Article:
Pfizer and BioNTech are making a gesture for the Olympics.

The two laboratories announced, Thursday, May 6, that they would give vaccines against the Covid-19 to the participants, unequally protected for the time being according to the country, in order to allow the planetary sporting event to be held in good sanitary conditions.

The two companies, whose vaccine dominates global vaccination campaigns, "will coordinate with Olympic committees across the globe" to organize this distribution, they said in a statement.

The IOC has always ruled out making vaccination compulsory for the Games (23 July-8 August), and even calling for a prioritization of athletes which is difficult to justify ethically, but has for months encouraged as many participants as possible to be vaccinated.

In France, the athlete vaccination campaign has already started.

"Tokyo-2020 [will be] a safe and secure event"

The first deliveries of the BioNTech-Pfizer vaccine should begin "at the end of May where possible", "to ensure that members of participating delegations receive their second dose before their arrival in Tokyo", they specify.

These doses will be in addition to deliveries already planned as part of orders placed by governments or the international Covax initiative.

"This vaccine donation is another instrument in the toolkit of measures that will help make these Tokyo 2020 Olympic and Paralympic Games a safe and secure event for all participants, while showing our solidarity with our host, the Japan ", greeted the President of the IOC, Thomas Bach, quoted in the press release.

The Olympics are to accommodate around 11,000 athletes, but many of them have already been vaccinated through their national programs "or have received the promise to be", according to the IOC.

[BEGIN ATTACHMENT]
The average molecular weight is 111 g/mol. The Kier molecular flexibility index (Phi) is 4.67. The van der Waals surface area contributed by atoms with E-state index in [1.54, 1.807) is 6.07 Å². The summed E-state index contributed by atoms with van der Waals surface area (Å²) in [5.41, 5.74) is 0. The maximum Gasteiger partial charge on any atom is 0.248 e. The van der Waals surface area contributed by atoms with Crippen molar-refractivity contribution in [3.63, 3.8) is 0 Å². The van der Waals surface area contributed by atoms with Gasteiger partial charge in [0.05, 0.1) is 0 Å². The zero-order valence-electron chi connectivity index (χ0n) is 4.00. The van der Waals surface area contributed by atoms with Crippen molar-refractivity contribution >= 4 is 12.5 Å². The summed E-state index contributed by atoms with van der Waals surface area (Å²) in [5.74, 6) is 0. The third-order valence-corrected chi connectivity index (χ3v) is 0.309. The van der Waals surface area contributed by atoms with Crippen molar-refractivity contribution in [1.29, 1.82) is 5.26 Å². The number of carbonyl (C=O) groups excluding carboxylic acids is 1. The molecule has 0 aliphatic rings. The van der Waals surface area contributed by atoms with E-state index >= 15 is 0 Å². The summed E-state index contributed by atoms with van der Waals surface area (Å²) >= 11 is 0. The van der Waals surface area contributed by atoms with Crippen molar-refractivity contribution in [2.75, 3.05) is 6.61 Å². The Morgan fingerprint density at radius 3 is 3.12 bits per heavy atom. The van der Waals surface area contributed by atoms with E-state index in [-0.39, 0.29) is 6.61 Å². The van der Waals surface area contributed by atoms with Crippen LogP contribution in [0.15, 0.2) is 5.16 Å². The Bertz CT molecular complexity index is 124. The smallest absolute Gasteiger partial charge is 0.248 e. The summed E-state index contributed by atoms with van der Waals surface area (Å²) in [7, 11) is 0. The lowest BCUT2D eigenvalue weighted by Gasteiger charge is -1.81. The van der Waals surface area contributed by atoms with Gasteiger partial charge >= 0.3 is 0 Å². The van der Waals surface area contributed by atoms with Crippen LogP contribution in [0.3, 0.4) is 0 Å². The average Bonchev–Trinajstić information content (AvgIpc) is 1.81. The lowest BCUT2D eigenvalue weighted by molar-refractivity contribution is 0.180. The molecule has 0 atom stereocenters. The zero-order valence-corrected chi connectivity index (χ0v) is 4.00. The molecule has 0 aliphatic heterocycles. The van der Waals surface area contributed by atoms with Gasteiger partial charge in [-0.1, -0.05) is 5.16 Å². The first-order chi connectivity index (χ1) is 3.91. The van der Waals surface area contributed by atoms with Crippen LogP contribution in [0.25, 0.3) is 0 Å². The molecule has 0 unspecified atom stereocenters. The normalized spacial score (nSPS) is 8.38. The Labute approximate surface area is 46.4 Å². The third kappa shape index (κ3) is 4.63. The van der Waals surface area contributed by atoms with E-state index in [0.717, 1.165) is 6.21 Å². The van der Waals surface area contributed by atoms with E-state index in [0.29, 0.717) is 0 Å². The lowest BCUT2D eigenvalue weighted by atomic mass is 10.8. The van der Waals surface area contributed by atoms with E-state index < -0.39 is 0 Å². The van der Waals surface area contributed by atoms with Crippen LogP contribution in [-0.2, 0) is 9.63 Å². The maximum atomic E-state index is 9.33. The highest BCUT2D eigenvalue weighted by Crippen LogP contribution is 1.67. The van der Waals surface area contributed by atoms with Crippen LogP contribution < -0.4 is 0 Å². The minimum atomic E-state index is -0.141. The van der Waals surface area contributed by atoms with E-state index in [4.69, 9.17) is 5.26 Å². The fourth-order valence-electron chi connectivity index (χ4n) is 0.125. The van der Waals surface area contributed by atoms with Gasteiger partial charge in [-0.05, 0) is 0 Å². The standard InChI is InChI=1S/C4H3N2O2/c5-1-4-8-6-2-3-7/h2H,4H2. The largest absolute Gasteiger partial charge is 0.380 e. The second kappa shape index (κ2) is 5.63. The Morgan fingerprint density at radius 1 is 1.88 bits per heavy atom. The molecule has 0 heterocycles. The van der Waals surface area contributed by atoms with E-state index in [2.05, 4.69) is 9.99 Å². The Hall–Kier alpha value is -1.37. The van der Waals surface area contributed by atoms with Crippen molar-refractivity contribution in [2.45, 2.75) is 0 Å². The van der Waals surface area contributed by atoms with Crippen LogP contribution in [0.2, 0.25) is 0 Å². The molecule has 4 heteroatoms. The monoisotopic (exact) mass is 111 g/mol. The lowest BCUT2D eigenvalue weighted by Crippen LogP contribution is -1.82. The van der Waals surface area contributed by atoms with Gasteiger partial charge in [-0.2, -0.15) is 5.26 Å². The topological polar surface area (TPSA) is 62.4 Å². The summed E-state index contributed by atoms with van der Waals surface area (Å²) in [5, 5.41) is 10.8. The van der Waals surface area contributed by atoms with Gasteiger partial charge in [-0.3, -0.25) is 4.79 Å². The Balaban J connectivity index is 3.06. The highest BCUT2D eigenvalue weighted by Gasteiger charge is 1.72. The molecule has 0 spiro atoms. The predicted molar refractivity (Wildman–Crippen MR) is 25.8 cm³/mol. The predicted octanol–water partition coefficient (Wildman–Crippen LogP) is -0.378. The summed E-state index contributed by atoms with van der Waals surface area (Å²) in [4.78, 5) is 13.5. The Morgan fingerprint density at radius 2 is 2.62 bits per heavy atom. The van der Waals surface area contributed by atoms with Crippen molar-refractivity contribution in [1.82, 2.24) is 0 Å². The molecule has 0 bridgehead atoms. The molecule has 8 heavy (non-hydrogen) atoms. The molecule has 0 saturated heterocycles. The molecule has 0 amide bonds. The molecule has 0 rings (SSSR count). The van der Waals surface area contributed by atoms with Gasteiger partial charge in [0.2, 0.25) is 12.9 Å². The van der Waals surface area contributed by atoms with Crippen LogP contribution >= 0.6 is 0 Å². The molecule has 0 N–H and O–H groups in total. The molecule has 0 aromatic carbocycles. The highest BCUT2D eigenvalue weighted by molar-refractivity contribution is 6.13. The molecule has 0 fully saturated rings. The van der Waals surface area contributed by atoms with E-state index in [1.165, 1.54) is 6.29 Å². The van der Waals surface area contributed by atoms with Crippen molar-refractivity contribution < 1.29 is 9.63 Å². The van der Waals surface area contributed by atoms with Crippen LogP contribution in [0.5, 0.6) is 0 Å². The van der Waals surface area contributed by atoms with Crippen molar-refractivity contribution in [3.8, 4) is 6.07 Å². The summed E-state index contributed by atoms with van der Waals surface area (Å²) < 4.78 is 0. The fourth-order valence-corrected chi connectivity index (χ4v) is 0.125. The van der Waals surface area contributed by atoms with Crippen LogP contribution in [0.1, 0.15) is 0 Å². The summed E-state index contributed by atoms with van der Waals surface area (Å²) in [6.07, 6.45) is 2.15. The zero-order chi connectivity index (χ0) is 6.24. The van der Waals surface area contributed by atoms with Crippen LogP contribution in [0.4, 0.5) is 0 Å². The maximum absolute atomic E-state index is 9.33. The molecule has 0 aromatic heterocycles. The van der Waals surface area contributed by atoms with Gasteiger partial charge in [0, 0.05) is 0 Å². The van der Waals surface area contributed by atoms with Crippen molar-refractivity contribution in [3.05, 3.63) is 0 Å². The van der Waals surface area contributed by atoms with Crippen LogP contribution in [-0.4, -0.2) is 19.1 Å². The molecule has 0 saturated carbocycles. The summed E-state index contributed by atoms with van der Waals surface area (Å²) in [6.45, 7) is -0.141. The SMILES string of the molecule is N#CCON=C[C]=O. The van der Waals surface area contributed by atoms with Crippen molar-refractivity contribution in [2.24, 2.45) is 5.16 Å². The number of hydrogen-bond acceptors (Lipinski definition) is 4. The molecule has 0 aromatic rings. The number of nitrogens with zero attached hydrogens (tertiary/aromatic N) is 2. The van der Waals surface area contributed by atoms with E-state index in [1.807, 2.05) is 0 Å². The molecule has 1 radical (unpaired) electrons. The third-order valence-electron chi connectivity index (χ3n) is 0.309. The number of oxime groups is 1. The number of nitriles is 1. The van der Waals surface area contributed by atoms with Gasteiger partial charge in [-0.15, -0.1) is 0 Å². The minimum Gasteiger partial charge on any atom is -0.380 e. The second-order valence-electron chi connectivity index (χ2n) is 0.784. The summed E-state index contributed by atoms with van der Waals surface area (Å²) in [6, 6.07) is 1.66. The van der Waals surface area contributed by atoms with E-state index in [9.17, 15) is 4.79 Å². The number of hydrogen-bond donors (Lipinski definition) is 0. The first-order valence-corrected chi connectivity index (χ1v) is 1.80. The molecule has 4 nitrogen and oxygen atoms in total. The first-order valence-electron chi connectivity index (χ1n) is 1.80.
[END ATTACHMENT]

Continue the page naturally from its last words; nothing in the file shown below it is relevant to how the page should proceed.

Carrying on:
The agreement with Pfizer-BioNTech could therefore concern a few thousand athletes, but also all the members of the delegations.

As part of the plans to ensure safe and secure @ Tokyo2020, the IOC has signed an MoU with Pfizer Inc and BioNTech SE to donate doses of the companies' COVID-19 vaccine to Games participants from National Olympic and Paralympic Committees around the world.https : //t.co/Ne3sLgM1se

- IOC MEDIA (@iocmedia) May 6, 2021

"By accepting the vaccine, (athletes and members of delegations) can send a powerful message, that it is not only their personal health that is at stake, but also the solidarity and well-being of others", insists Thomas Bach in the press release.

The IOC, based in Lausanne (Switzerland), has been promising for months a "safe" Olympics even without generalized vaccination.

He still recently insisted on the "340 major sporting events" which were able to bring together "more than 41,000 athletes" despite the pandemic, thanks to a battery of health precautions.

Olympics behind closed doors?

But the agreement with Pfizer is a milestone all the more important as Tokyo and several Japanese departments are once again placed in a state of emergency in the face of the increase in Covid-19 cases, fueling persistent doubt about the maintenance of the Games. .

On March 11, the IOC announced that it would buy its "additional doses of vaccines" from China - a first attempt to speed up efforts to cover participants, which has remained very vague: the quantities concerned have never been specified, neither is the schedule.

Under these conditions, the Olympics are still a major health puzzle in Japan, which is very slowly starting its own vaccination campaign and has already decided to ban spectators from abroad.

As the Japanese hospital system comes under intense pressure, Tokyo-2020 has come under fire for asking for the collaboration of Japanese medical staff for the event, and organizers plan to hold the Olympic high mass behind closed doors for the first time. of its history.

In an attempt to appease the skepticism of the Japanese population, largely in favor of a new postponement or cancellation, Tokyo-2020 also last week strengthened the antivirus measures imposed on Olympic delegations and the media.

With AFP

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